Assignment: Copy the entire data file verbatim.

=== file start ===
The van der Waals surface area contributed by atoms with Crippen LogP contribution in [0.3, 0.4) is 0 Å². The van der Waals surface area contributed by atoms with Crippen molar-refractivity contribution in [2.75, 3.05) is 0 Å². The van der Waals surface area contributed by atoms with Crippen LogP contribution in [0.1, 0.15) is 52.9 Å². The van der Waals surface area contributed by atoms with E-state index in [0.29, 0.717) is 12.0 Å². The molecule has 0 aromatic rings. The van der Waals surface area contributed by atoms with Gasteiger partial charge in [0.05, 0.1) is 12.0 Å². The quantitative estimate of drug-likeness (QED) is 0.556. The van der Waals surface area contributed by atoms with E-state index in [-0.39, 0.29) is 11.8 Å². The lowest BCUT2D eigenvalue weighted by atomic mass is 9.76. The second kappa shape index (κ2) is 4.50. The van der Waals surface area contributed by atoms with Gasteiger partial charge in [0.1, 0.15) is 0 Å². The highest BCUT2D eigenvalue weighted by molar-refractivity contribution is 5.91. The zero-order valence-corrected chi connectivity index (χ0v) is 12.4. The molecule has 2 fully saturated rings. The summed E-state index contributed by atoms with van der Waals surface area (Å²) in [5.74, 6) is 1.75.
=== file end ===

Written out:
The van der Waals surface area contributed by atoms with Crippen LogP contribution in [0.3, 0.4) is 0 Å². The van der Waals surface area contributed by atoms with Crippen molar-refractivity contribution in [2.75, 3.05) is 0 Å². The van der Waals surface area contributed by atoms with Crippen LogP contribution in [0.1, 0.15) is 52.9 Å². The van der Waals surface area contributed by atoms with E-state index in [0.29, 0.717) is 12.0 Å². The molecule has 0 aromatic rings. The van der Waals surface area contributed by atoms with Gasteiger partial charge in [0.05, 0.1) is 12.0 Å². The quantitative estimate of drug-likeness (QED) is 0.556. The van der Waals surface area contributed by atoms with E-state index in [-0.39, 0.29) is 11.8 Å². The lowest BCUT2D eigenvalue weighted by atomic mass is 9.76. The second kappa shape index (κ2) is 4.50. The van der Waals surface area contributed by atoms with Gasteiger partial charge in [0.1, 0.15) is 0 Å². The highest BCUT2D eigenvalue weighted by molar-refractivity contribution is 5.91. The zero-order valence-corrected chi connectivity index (χ0v) is 12.4. The molecule has 2 fully saturated rings. The summed E-state index contributed by atoms with van der Waals surface area (Å²) in [5.74, 6) is 1.75.